There is no small act of kindness. Every compassionate act makes large the world. ~ Mary Anne Radmacher

14 responses »

  1. You thrill my heart again and again, over and over, repeatedly and repeatedly, time and time again, my little superb offspring of tender loveliness. XOXO Mum

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  2. For several weeks now, I have been typing out all of the words in my handwritten journals. Starting with words of grief as a mid-life widow and continuing through my travel journeys to find myself (Spoiler alert: I did not ‘find’ myself, I ‘created’ myself!), my feelings and experiences were raw, honest, and even sometimes x-rated. Words are the only things I have to leave my son’s, so typing them out and putting them in a binder gives me an assurance that some of who I am will remain.

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    • Wow. That must be quite an experience to revisit your journals. I love how you said you didn’t find yourself–you created yourself. I hope this transcribing process has been healing for you as you see how very far you’ve come in your creating process. ❤

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  3. Hi, Vicky

    Valuable inspiration, as always! Your squirrelly postcard has inspired me to write letters to ones I, of recent, only post and wave at. Who knows, there may be a story spark in one of those letters.
    Good day!

    Linda Geiger

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    • A story spark! Oh, wouldn’t that be great byproduct of your letters. I know your recipients will feel honored and thrilled to receive “real” mail with an uplifting message from you. Have fun with writing!

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  4. Vicky, as always, you find a way to guide us, support us, and call us adorable names! 🙂 I haven’t clicked on the link to see other options YET but I have been taking time to write cards or doodle pictures for folks I know in nursing homes. Many have been quarantined to their rooms and lack any sort of socialization with their fellow home neighbors. (Studies have shown that isolation makes conditions like Alzheimer’s and dementia worse; progressing the disease at a faster rate) This horrifies me! So to write an encouraging note or create a picture with my granddaughter and send it to a senior in need truly comforts my soul. Thank you for reminding us that kindness comes in many forms. ❤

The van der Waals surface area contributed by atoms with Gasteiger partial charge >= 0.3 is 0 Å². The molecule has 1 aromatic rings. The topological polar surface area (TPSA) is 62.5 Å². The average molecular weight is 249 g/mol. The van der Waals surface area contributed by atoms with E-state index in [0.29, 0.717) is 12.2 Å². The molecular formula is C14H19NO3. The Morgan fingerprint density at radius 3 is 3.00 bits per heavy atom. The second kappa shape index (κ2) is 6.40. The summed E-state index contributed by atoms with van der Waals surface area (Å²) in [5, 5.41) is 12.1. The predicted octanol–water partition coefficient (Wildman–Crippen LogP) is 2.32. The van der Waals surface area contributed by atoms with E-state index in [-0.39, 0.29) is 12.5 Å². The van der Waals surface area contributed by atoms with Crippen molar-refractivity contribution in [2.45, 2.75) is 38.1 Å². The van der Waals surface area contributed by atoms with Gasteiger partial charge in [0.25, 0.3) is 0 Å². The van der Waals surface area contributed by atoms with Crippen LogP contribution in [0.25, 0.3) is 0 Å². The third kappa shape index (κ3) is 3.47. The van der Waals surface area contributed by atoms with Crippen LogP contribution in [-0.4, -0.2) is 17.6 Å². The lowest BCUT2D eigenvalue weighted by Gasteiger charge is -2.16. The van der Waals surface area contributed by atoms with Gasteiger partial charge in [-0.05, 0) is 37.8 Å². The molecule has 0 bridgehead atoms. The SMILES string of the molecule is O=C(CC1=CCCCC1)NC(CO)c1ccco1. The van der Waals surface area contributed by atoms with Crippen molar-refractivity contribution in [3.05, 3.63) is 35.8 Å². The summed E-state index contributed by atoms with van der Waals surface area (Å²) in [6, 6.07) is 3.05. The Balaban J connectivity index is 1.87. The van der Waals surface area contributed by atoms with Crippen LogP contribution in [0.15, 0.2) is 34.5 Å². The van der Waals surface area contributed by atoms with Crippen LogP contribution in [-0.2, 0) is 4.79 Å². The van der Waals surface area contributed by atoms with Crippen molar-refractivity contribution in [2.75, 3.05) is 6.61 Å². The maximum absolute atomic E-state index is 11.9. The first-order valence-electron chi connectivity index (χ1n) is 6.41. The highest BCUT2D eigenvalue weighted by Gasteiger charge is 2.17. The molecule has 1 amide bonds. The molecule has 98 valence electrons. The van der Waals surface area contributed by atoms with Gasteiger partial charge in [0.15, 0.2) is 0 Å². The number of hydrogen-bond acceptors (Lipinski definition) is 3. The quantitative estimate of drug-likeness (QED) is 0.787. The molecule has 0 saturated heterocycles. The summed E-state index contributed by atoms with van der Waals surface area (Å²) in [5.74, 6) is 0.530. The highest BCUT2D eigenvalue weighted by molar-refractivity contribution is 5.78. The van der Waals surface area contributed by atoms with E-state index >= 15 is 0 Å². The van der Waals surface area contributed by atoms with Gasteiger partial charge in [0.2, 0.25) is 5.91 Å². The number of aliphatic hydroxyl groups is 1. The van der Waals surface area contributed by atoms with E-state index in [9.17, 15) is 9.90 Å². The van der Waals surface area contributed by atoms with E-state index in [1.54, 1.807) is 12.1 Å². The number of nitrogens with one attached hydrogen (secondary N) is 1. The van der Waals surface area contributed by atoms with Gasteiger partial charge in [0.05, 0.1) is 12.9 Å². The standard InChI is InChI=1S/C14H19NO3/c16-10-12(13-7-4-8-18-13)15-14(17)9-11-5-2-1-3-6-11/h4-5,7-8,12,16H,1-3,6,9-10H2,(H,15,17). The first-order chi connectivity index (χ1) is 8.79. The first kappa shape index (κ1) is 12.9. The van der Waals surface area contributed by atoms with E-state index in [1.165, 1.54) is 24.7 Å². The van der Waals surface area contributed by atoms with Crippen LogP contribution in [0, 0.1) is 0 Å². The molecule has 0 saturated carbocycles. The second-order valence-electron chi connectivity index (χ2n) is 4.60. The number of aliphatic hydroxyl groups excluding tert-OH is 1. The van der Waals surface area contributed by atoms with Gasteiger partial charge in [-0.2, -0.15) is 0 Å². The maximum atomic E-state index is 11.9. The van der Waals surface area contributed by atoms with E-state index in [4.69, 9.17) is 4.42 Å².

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    • Reaching out to seniors is a beautiful idea, Monica. This week, I sent a card to a dear lady who lives in an assisted living facility in isolation. Due to her mental decline, I’m not certain she will even recognize my name, but my hope is that she will feel remembered and loved regardless. Your granddaughter’s drawings are going to be such treasures to the lucky senior recipients. You’re teaching her the value of extending kindness, especially when it can’t be reciprocated. Thank you for your encouraging and inspirational report. Write on!

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  5. Vicky, I love your squirrely postcard! You always seem to know how to raise my spirits with your creative wit. As for the suggestions on what to do, I’ve done over half of them some time ago. Now I’m concentrating (along with my husband) on getting a house filled with 30 years of stuff (some junk) cleaned out so we can list it once this whole thing is over. That plus writing too. Thanks for the lift and the photo of the lovely flowers. Spring is here on and off for now.